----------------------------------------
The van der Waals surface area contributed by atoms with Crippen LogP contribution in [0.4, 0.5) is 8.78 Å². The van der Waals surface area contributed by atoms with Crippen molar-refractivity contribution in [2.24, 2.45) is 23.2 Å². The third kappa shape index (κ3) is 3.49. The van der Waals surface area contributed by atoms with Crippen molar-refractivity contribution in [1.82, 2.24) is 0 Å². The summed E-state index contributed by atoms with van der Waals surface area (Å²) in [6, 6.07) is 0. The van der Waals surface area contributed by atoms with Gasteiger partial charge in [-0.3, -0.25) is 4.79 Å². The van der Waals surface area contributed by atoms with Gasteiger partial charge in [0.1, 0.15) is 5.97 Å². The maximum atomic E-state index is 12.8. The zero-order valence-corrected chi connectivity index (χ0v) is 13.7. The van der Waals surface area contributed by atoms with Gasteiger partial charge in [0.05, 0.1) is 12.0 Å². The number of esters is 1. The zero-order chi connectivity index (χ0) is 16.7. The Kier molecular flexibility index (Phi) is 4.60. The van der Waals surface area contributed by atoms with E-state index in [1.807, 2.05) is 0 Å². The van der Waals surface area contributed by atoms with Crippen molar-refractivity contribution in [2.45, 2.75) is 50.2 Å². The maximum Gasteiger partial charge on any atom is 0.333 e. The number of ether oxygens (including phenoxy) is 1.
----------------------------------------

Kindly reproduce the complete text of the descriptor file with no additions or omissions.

The van der Waals surface area contributed by atoms with Crippen LogP contribution in [0.4, 0.5) is 8.78 Å². The van der Waals surface area contributed by atoms with Crippen molar-refractivity contribution in [2.24, 2.45) is 23.2 Å². The third kappa shape index (κ3) is 3.49. The van der Waals surface area contributed by atoms with Crippen molar-refractivity contribution in [1.82, 2.24) is 0 Å². The summed E-state index contributed by atoms with van der Waals surface area (Å²) in [6, 6.07) is 0. The van der Waals surface area contributed by atoms with Gasteiger partial charge in [-0.3, -0.25) is 4.79 Å². The van der Waals surface area contributed by atoms with Gasteiger partial charge in [0.1, 0.15) is 5.97 Å². The maximum atomic E-state index is 12.8. The zero-order valence-corrected chi connectivity index (χ0v) is 13.7. The van der Waals surface area contributed by atoms with Gasteiger partial charge in [0.05, 0.1) is 12.0 Å². The number of esters is 1. The zero-order chi connectivity index (χ0) is 16.7. The Kier molecular flexibility index (Phi) is 4.60. The van der Waals surface area contributed by atoms with E-state index in [1.807, 2.05) is 0 Å². The van der Waals surface area contributed by atoms with Crippen molar-refractivity contribution in [2.45, 2.75) is 50.2 Å². The maximum Gasteiger partial charge on any atom is 0.333 e. The number of ether oxygens (including phenoxy) is 1.